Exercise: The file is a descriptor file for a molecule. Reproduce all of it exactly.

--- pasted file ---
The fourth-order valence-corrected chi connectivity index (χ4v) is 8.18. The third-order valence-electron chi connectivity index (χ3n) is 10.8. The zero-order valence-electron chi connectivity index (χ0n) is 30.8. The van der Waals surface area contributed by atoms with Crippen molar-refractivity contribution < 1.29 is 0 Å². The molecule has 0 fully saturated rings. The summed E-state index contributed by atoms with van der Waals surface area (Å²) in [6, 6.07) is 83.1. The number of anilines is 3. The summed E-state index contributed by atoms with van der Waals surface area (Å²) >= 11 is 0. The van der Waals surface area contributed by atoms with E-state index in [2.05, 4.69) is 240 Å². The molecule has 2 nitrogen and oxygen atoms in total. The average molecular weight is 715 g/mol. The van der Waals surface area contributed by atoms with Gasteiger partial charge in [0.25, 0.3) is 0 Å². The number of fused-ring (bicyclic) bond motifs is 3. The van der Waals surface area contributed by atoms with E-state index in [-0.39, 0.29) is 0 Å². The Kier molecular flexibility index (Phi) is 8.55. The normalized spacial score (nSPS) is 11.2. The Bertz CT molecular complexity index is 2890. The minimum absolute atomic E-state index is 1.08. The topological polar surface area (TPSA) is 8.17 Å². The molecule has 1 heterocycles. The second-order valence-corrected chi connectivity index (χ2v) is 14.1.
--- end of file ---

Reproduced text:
The fourth-order valence-corrected chi connectivity index (χ4v) is 8.18. The third-order valence-electron chi connectivity index (χ3n) is 10.8. The zero-order valence-electron chi connectivity index (χ0n) is 30.8. The van der Waals surface area contributed by atoms with Crippen molar-refractivity contribution < 1.29 is 0 Å². The molecule has 0 fully saturated rings. The summed E-state index contributed by atoms with van der Waals surface area (Å²) in [6, 6.07) is 83.1. The number of anilines is 3. The summed E-state index contributed by atoms with van der Waals surface area (Å²) >= 11 is 0. The van der Waals surface area contributed by atoms with E-state index in [2.05, 4.69) is 240 Å². The molecule has 2 nitrogen and oxygen atoms in total. The average molecular weight is 715 g/mol. The van der Waals surface area contributed by atoms with Gasteiger partial charge in [0.25, 0.3) is 0 Å². The number of fused-ring (bicyclic) bond motifs is 3. The van der Waals surface area contributed by atoms with E-state index in [-0.39, 0.29) is 0 Å². The Kier molecular flexibility index (Phi) is 8.55. The normalized spacial score (nSPS) is 11.2. The Bertz CT molecular complexity index is 2890. The minimum absolute atomic E-state index is 1.08. The topological polar surface area (TPSA) is 8.17 Å². The molecule has 1 heterocycles. The second-order valence-corrected chi connectivity index (χ2v) is 14.1.